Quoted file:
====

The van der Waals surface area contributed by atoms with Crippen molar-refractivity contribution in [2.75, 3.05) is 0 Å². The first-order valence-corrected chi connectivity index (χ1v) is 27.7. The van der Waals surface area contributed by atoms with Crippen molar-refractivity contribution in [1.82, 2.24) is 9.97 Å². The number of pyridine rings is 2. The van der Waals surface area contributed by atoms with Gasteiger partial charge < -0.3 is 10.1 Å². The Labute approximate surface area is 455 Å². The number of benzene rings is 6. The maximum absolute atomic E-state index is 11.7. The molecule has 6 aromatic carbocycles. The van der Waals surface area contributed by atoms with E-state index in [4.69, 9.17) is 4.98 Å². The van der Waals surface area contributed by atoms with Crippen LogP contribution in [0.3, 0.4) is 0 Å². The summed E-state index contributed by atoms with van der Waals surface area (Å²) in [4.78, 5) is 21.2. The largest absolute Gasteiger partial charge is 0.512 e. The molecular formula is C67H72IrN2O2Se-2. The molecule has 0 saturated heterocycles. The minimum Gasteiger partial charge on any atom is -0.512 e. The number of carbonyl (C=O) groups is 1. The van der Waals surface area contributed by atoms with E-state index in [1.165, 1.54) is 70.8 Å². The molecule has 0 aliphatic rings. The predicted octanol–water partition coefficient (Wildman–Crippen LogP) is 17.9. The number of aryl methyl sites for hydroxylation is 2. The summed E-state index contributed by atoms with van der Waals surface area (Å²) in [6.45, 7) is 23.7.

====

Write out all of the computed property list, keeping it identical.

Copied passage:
The van der Waals surface area contributed by atoms with Crippen molar-refractivity contribution in [2.75, 3.05) is 0 Å². The first-order valence-corrected chi connectivity index (χ1v) is 27.7. The van der Waals surface area contributed by atoms with Crippen molar-refractivity contribution in [1.82, 2.24) is 9.97 Å². The number of pyridine rings is 2. The van der Waals surface area contributed by atoms with Gasteiger partial charge < -0.3 is 10.1 Å². The Labute approximate surface area is 455 Å². The number of benzene rings is 6. The maximum absolute atomic E-state index is 11.7. The molecule has 6 aromatic carbocycles. The van der Waals surface area contributed by atoms with E-state index in [4.69, 9.17) is 4.98 Å². The van der Waals surface area contributed by atoms with Crippen LogP contribution in [0.3, 0.4) is 0 Å². The summed E-state index contributed by atoms with van der Waals surface area (Å²) in [4.78, 5) is 21.2. The largest absolute Gasteiger partial charge is 0.512 e. The molecular formula is C67H72IrN2O2Se-2. The molecule has 0 saturated heterocycles. The minimum Gasteiger partial charge on any atom is -0.512 e. The number of carbonyl (C=O) groups is 1. The van der Waals surface area contributed by atoms with E-state index in [1.165, 1.54) is 70.8 Å². The molecule has 0 aliphatic rings. The predicted octanol–water partition coefficient (Wildman–Crippen LogP) is 17.9. The number of aryl methyl sites for hydroxylation is 2. The summed E-state index contributed by atoms with van der Waals surface area (Å²) in [6.45, 7) is 23.7.